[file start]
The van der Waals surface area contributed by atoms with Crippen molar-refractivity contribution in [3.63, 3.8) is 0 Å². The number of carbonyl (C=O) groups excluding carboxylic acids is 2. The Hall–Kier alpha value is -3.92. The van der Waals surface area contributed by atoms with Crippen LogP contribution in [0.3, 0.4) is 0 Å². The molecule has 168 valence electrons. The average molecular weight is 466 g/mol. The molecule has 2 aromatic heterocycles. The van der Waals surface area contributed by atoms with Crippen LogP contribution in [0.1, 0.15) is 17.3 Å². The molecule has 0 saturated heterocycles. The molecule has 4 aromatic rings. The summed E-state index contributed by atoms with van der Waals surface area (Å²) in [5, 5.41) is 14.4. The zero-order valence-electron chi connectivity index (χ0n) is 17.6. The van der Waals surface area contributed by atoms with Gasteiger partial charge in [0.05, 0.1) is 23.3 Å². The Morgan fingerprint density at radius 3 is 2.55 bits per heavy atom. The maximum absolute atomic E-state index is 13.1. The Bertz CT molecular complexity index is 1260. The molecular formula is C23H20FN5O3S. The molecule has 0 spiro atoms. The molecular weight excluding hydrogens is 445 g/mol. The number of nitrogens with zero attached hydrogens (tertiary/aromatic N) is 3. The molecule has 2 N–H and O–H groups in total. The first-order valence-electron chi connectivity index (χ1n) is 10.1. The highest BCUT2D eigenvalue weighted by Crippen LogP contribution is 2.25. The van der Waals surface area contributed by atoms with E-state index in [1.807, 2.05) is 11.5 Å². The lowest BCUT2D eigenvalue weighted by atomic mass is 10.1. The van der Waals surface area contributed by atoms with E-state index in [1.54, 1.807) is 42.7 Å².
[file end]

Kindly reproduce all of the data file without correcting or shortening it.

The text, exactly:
The van der Waals surface area contributed by atoms with Crippen molar-refractivity contribution in [3.63, 3.8) is 0 Å². The number of carbonyl (C=O) groups excluding carboxylic acids is 2. The Hall–Kier alpha value is -3.92. The van der Waals surface area contributed by atoms with Crippen LogP contribution in [0.3, 0.4) is 0 Å². The molecule has 168 valence electrons. The average molecular weight is 466 g/mol. The molecule has 2 aromatic heterocycles. The van der Waals surface area contributed by atoms with Crippen LogP contribution in [0.1, 0.15) is 17.3 Å². The molecule has 0 saturated heterocycles. The molecule has 4 aromatic rings. The summed E-state index contributed by atoms with van der Waals surface area (Å²) in [5, 5.41) is 14.4. The zero-order valence-electron chi connectivity index (χ0n) is 17.6. The van der Waals surface area contributed by atoms with Gasteiger partial charge in [0.05, 0.1) is 23.3 Å². The Morgan fingerprint density at radius 3 is 2.55 bits per heavy atom. The maximum absolute atomic E-state index is 13.1. The Bertz CT molecular complexity index is 1260. The molecular formula is C23H20FN5O3S. The molecule has 0 spiro atoms. The molecular weight excluding hydrogens is 445 g/mol. The number of nitrogens with zero attached hydrogens (tertiary/aromatic N) is 3. The molecule has 2 N–H and O–H groups in total. The first-order valence-electron chi connectivity index (χ1n) is 10.1. The highest BCUT2D eigenvalue weighted by Crippen LogP contribution is 2.25. The van der Waals surface area contributed by atoms with E-state index in [1.807, 2.05) is 11.5 Å². The lowest BCUT2D eigenvalue weighted by atomic mass is 10.1. The van der Waals surface area contributed by atoms with E-state index in [1.54, 1.807) is 42.7 Å².